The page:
The great outdoors belongs to everybody, and when it comes to exploring it, an ebike is the most accessible option. In fact, accessibility is built right into Rad Power Bikes' mission statement!
Throughout the month of March, we’ll be highlighting the ways in which nature and ebikes go hand-in-hand -- from the mental health benefits of fresh air to the physical wins earned by going farther and the products that can keep you on the road longer. It's also Women's History Month, and we'll be showcasing the women riders who are using our ebikes to get outside like never before.
If you’ve ever ridden an electric bike, you know how freeing that experience can feel. When you’re in the saddle and have a fully charged battery, there’s a sense that you can do just about anything.
While ebikes are relatively new to the transportation scene, women riders in the late 19th century detected that same sense of freedom when it came to the traditional bikes of the era. Whether for practical transportation or joyous recreation, the bicycle helped women become more independent. As a result, cycling was linked to the women’s rights movement from the beginning.
To celebrate women’s history month, we wanted to take a deeper dive into what that looked like.
"Free, Untrammeled Womanhood"
Suffragist icon Susan B. Anthony never rode a bicycle but saw their ability to break through the gender norms of the 1890s —back when the idea of a woman getting around on her own was taboo.
“Let me tell you what I think of cycling,” Anthony said in an 1896 interview with famed journalist Nellie Bly. “I think it has done more to emancipate women more than anything else in the world.”
As more women turned to bikes, Anthony said, their independence grew. Cycling came to symbolize the “New Woman” -- women who were younger, college-educated, physically active, and interested in pursuing a career outside the home.
“I stand and rejoice every time I see a woman ride by on a wheel. It gives woman a feeling of freedom and self-reliance. It makes her feel as if she were independent. The moment she takes her seat she knows she can’t get into harm unless she gets off her bicycle, and away she goes, the picture of free, untrammeled womanhood.”
Dressed for Change
Beyond championing freedom of movement, women cyclists helped transform the way we dress.
Dress reform -- the effort to free women from the fashions such as corsets laced so tightly they damaged the wearer’s internal organs, skirts so long that they dragged in the muddy, unpaved streets, and dresses so heavy that they weighed up to 15 pounds -- was a key focus of women’s rights campaigners in the mid 19th century.
In the early 1850s Elizabeth Smith Miller, tired of feeling “shackled” by the long, voluminous skirts worn by most women of the day, designed a “rational dress” outfit consisting of loose “Turkish” trousers gathered at the ankle underneath a shirt reaching four inches below the knee.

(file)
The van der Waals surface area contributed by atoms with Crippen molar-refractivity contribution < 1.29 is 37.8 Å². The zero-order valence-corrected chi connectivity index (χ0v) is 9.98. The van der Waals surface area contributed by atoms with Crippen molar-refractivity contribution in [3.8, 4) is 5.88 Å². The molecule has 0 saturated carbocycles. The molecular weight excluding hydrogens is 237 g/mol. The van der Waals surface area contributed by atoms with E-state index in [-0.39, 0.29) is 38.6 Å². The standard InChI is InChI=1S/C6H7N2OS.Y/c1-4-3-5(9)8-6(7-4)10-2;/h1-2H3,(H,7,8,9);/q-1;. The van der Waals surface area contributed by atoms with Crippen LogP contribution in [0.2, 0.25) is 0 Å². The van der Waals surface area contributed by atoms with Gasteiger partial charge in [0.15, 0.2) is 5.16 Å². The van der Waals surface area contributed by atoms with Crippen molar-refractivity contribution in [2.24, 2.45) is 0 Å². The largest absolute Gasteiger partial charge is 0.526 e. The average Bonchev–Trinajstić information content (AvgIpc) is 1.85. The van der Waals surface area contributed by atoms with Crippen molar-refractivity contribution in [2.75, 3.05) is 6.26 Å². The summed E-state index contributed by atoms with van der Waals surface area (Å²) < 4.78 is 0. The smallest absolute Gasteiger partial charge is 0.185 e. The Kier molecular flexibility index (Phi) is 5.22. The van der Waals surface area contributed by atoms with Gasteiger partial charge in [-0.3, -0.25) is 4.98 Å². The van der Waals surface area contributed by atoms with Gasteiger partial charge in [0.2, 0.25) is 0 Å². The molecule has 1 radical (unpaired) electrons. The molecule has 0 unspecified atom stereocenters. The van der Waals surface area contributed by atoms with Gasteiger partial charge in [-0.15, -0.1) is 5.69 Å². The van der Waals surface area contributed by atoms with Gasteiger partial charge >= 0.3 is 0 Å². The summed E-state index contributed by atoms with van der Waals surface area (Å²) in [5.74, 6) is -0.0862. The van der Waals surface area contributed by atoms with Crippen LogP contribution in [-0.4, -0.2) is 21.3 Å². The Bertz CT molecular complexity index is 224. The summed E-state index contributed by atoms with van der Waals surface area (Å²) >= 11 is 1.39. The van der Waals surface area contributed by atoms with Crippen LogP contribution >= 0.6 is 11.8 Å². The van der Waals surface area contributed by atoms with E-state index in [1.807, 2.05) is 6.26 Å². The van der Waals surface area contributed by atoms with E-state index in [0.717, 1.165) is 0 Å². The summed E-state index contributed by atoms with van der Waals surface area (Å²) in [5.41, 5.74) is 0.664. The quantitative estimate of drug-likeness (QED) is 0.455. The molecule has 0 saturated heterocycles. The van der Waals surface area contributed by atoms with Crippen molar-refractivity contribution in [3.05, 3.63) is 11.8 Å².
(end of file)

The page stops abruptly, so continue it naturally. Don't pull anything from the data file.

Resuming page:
Miller introduced the outfit to her fellow women’s rights activists Elizabeth Cady Stanton and friend Amelia Bloomer, both of whom also adopted the look. Bloomer, the founder and editor of the first newspaper for and by women, The Lily, espoused the costume frequently -- that’s why her name will always be associated with “bloomers."
As women took up cycling en masse in the late 1880s, this less restrictive clothing took on new life.
Many of these cycling pioneers adopted an updated version of the old “bloomer” outfit which allowed for more freedom of movement -- and less risk of their clothes becoming caught up in the chain or wheels.
"If women ride the bicycle or climb mountains, they should don a costume which will permit them the use of their legs,” Anthony has been quoted as saying. "My one word about the 'bloomers' or any other sort of dress, is that every woman, like every man, should be permitted to wear exactly what she chooses."
Rolling Past the Critics
Whenever women make advancements or take even a small step to shake-up the status quo, there are always naysayers waiting to pounce.
As more women took the wheel, their new clothes were hotly debated on both sides of the Atlantic. An article in The Sun from 1896 highlighted the competing and contradictory opinions on whether bloomers were freeing or immodest.
“It is very funny," Anthony said, when asked about the controversy. "That it is ever and always the men who are troubled about the propriety of the women's costume."
Women cyclists were further ridiculed by a society that found them dangerous and threatening. Cartoonists went so far as to caricature the women as “mannish” and “spinsterly.”
You would think these critics would have more important things to worry about, right? Haters, as history tells us, are going to hate.
Cycling and Suffrage
Suffragists on both sides of the Atlantic used their bikes to travel independently to meetings and marches, hold endurance rides to raise awareness and funds, and of course, just ride to have fun. Suffragist Frances Willard, for instance, actually learned to ride a bike at the age of 53.
The fact that bikes appealed to so many prominent women of the era is a testimony to their transformative power. And although neither of them ever rode a bicycle themselves, both Elizabeth Cady Stanton and Susan B. Anthony have been credited with saying “woman is riding to suffrage on the bicycle.”
In 1920, when the 19th Amendment was ratified after years of struggle, she finally did.
The question today is: where can riding lead us next?